Honoring Tara Singh’s Vision of A Course in Miracles

Prior to teaching A Course in Miracles, Tara Singh undertook a three year silent retreat. He gave three years of his life to silence! Can you imagine that? The discipline it took, the commitment . . .

People ask me sometimes why I read Tara Singh so closely, and listen to him on tape and video, and say he is my teacher even though he is deceased, even though we never met. I give my attention to him because he had an intensity of devotion and a willingness to do what was required without questioning it. Most of us have so many reasons not to study today or not to pray. Christ is right here and we are so casual! We don’t want to know what is real and we are always going to get around to changing tomorrow. We think we are serious but could we be silent for three years? Do we have the resources internally?

To say “no” is not to beat ourselves up but rather to be honest, and to see what is going on with us without bringing ideals and evasion into it. So we are not serious yet, so what? If we can see it, then we can make a decision to do it differently, to end our casualness and come to clarity. Honesty is a gift because it always allows what is essential to be revealed. It has no secrets. It respects the truth too much.

He did not make silence an ideal. Rather, he made it a gift. It was not about him but about others! And so the need of his brothers and sisters could not be excluded, or it was no longer a gift.

One of the aspect of Tara Singh’s retreat into silence was that he sometimes spoke! Perhaps you think that makes him a hypocrite. But he talks about it briefly in Dialogues on A Course in Miracles. He says that when we would go out walking, people who needed directions would always find him – how do I get to this street? How do I find that park? He was amazed by this – that people with that need would always turn to him. He could walk down the beach surrounded by people playing and relaxing and recreating and not one of them would reach out, but as soon as somebody had a need then they would find him and ask him for help.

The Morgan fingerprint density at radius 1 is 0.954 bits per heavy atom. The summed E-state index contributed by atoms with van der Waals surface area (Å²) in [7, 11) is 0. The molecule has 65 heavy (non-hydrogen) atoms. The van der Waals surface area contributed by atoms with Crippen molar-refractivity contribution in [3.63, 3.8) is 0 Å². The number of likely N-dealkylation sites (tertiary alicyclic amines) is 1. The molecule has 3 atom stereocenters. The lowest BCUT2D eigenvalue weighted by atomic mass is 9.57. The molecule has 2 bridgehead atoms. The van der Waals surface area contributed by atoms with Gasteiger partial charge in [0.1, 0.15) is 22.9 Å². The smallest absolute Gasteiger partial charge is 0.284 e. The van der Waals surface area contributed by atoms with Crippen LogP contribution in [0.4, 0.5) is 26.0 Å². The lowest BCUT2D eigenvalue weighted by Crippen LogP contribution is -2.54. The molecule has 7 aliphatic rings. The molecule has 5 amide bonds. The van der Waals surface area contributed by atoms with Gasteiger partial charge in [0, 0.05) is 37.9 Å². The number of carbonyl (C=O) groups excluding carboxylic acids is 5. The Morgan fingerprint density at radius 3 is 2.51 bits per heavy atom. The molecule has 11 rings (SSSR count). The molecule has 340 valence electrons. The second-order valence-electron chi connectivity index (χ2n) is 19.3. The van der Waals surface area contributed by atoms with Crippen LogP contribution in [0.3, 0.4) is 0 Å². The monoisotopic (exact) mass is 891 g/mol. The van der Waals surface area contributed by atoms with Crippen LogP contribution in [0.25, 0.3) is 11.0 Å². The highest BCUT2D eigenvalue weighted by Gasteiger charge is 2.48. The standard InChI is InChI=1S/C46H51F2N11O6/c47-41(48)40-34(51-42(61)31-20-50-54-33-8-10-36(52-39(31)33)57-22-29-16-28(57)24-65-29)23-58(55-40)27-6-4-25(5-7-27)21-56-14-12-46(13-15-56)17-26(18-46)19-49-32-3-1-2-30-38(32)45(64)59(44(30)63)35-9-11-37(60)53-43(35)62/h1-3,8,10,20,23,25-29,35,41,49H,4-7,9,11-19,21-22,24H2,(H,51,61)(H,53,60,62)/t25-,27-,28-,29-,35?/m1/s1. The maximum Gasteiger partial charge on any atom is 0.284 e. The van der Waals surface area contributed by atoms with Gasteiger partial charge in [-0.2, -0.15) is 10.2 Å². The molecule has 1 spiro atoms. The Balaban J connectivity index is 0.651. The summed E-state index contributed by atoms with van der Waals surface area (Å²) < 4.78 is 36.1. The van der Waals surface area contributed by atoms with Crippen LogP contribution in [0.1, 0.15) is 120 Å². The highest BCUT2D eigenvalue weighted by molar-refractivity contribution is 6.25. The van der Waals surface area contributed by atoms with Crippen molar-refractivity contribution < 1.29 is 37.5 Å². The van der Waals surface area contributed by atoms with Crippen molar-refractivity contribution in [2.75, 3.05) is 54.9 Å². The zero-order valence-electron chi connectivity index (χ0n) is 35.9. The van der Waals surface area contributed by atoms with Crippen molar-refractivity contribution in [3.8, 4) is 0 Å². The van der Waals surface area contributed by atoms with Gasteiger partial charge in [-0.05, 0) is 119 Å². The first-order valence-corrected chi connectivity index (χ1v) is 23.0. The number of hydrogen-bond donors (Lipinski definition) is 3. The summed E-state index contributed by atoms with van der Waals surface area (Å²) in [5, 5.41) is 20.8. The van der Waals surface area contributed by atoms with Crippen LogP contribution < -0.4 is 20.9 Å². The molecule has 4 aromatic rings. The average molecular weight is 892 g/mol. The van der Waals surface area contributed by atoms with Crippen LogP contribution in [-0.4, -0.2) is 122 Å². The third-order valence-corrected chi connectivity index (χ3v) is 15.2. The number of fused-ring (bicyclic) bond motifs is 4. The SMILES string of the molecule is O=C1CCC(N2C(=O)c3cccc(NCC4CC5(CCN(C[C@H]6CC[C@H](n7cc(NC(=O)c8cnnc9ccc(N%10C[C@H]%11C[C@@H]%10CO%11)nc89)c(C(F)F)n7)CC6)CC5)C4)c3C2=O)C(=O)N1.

And he helped them. He gave what was asked. He did not see this as a compromise or hypocrisy.

But I never felt like I was “talking” in directing them because I was meeting a need. The need and the silence became one (265).

He goes on to say that at the relative level – at the level of the world at which most of us are engaged – there is always going to be contradiction. We can’t avoid it and shouldn’t expect to.

You see, Tara Singh is pointing us in a new direction. He is intimating a space that the wise always ask that we seek out and make our home. He did not make silence an ideal. Rather, he made it a gift. It was not about him but about others! And so the need of his brothers and sisters could not be excluded, or it was no longer a gift. Does that make sense? It won’t at the level of relative thought – where right and wrong are the law. But it is very clear at the level of love where our brothers and sisters are the means of salvation.

The clarity and love inherent in this brings me to tears. It is so simple and clear.

So the more I read and study Tara Singh, the more beautiful and helpful his example becomes. He is not admirable because he could stop talking for three years. He is admirable and helpful because the silence was at such a level it could include words that were offered in love. He could sustain the silence while helping those who were lost.